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'Taste' a 'part of what Grand Island is'

by jmaloni
Fri, Oct 19th 2012 07:15 pm
Mural artist Terry Klaaren paints part of the mural that was unveiled Saturday at the Taste of Grand Island Fall Fest. (photo by Larry Austin)
Mural artist Terry Klaaren paints part of the mural that was unveiled Saturday at the Taste of Grand Island Fall Fest. (photo by Larry Austin)

by Larry Austin

From all quarters, the first-ever Taste of Grand Island Fall Fest on Saturday was a huge success.

The event drew thousands to the Grand Island Plaza to enjoy food, entertainment, and the unveiling of the Grand Island Mural Project on the backside of the building.

Sam Aceti of Aceti's Wine and Spirits had four wineries on hand for the event, which he called "awesome."

"Look at the people," he said, gesturing at the crowd. Aceti praised the event's organizer, Corey McGowan, who spearheaded both the mural and the festival.

"(McGowan) has done a good job," Aceti said. "I'm already looking forward to next year. It's going to be even bigger and better next year. If you build it they'll come. I believe that's what Grand Island really needed. They're just hungry for something like this."

Muralist Terry Klaaren spent as much time talking to fans who thanked him for his efforts as he did painting his finishing touches on the Grand Island Plaza.

"This crowd is what Grand Island really deserves," said Klaaren. "I mean, this is a great turnout, and I'm sure for all the grief and work and stress that Corey McGowan has gone through, I think this should be a reward here, proof that things happen around here."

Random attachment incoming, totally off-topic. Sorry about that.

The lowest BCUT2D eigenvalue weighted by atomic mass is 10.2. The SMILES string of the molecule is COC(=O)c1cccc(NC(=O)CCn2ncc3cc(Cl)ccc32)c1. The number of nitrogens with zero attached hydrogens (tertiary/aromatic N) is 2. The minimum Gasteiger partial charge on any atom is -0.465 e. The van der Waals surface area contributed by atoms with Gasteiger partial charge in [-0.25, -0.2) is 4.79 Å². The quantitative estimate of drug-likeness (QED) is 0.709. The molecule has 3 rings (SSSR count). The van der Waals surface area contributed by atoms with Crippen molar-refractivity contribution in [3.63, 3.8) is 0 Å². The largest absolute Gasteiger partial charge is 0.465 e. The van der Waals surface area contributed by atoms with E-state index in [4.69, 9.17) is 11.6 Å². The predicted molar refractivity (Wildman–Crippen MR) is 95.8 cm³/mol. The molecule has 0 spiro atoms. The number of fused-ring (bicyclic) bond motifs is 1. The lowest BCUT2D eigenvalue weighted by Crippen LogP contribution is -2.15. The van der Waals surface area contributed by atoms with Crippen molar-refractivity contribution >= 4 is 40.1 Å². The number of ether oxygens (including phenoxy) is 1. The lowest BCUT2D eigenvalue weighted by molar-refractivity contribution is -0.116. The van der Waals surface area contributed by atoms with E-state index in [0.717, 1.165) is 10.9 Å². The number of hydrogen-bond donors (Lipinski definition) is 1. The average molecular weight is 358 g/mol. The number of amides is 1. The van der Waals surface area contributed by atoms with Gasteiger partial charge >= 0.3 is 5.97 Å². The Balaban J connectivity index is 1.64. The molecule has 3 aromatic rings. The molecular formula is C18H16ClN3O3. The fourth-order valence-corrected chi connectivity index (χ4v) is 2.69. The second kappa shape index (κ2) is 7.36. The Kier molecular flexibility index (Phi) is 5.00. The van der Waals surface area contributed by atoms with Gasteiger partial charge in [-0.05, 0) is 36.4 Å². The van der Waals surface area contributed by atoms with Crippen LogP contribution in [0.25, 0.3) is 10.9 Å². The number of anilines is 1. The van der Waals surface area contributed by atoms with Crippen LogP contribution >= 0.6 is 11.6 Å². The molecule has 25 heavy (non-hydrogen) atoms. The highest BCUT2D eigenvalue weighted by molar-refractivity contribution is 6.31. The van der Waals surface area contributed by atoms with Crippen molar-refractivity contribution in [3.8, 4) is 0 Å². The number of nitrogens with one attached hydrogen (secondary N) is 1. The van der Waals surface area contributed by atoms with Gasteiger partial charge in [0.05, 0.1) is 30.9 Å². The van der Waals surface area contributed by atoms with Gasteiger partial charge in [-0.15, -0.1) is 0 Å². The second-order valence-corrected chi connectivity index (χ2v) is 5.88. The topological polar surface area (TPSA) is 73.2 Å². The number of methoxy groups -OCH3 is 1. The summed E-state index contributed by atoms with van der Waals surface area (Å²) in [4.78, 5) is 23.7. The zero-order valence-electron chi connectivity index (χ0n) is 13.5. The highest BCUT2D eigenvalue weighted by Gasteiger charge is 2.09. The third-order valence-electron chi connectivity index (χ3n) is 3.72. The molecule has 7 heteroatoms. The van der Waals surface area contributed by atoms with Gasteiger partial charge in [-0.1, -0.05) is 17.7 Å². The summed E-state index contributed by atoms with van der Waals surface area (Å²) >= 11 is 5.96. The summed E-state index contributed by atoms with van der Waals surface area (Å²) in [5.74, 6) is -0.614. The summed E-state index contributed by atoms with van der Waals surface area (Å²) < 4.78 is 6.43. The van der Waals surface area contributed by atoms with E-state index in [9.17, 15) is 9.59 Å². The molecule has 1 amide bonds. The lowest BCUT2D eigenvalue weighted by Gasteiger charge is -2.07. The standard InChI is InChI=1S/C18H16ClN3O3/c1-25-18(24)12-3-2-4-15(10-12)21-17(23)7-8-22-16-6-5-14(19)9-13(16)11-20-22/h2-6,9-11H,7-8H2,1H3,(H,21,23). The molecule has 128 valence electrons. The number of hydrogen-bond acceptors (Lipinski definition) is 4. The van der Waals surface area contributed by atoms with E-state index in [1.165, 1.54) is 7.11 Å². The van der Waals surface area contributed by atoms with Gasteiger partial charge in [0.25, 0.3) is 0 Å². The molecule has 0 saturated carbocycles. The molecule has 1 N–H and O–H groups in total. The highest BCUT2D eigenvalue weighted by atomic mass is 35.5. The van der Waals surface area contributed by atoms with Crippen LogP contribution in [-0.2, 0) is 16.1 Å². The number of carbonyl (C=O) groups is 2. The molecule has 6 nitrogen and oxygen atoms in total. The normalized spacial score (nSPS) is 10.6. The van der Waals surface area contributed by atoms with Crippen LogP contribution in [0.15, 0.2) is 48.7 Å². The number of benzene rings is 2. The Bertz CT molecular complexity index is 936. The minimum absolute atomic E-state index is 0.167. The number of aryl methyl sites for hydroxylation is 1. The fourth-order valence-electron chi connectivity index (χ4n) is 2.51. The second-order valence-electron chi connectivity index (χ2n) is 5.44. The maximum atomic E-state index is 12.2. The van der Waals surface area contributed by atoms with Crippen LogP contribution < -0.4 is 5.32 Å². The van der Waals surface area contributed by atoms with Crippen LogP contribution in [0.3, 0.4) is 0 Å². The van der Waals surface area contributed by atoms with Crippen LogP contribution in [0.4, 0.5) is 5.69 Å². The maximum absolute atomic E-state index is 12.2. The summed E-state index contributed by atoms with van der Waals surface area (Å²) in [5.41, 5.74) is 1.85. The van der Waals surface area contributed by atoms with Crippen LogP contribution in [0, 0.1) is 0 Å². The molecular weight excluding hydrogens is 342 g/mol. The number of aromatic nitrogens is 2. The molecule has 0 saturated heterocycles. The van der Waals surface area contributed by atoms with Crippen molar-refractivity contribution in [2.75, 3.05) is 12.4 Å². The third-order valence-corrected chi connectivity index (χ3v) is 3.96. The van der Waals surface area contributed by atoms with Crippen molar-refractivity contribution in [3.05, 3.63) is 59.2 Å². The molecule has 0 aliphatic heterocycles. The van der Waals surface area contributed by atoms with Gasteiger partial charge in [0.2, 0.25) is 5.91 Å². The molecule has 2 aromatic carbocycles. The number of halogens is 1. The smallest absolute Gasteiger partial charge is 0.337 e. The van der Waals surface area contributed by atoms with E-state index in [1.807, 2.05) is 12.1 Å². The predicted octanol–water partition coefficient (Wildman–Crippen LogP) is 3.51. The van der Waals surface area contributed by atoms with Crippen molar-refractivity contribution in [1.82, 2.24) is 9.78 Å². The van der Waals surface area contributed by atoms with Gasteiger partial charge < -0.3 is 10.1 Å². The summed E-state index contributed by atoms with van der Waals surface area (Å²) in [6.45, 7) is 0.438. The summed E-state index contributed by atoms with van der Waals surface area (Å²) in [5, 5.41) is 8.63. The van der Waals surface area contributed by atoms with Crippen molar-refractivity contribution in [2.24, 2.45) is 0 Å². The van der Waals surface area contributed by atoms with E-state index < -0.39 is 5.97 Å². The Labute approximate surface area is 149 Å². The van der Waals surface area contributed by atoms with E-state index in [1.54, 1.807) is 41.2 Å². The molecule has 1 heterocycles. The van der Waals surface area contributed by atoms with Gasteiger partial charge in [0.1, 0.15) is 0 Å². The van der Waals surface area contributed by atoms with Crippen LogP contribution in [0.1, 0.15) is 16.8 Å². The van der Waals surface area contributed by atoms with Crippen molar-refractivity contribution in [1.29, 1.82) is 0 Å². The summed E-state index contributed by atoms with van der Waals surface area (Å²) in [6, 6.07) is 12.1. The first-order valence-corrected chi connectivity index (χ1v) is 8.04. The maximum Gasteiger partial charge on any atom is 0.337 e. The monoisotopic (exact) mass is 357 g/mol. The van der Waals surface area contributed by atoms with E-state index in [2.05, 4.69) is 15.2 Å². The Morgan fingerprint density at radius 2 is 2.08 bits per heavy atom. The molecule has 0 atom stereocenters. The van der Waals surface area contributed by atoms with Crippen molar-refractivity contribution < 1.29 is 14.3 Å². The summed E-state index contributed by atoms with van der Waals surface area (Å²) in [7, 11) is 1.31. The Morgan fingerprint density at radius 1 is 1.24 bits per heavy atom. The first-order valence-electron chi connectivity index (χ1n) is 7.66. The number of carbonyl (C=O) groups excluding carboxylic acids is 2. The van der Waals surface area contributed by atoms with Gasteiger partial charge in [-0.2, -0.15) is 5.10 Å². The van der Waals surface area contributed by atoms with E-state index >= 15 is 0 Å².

"It's a great idea," Emma Mahoney said of the event. She was selling witches hats, used as dining room centerpieces or for trick-or-treaters, for Gramma's Boo-tique,

"It's good," she said of the brisk business. "This is our last batch of hats. It's a great turnout actually."

"The weather has been really fantastic for October," noted Michael Mongan of The Beach House. He added he was pleased with the traffic for the first-ever event, saying that he joined the list of restaurants so that "Maybe some people that haven't been to the Beach House in a while might try our Reuben sandwich or our fish fry. Those our two of our really big-selling items."

Chaz Bulera, owner and chef of the reincarnated Riverstone Grill, brought his crew to the Taste. He and his wife, Kristina, decided to buy the Riverstone, and they are in the process of redesigning the menu, cleaning and redoing the kitchen.

He anticipates reopening the first week of November, and the Taste was a fitting coming out party.

"It's been fantastic," Bulera said of the Taste of Grand Island. "The people on Grand Island are always welcoming us back."

"It's part of what Grand Island is," he said. "Everybody helps each other."

 

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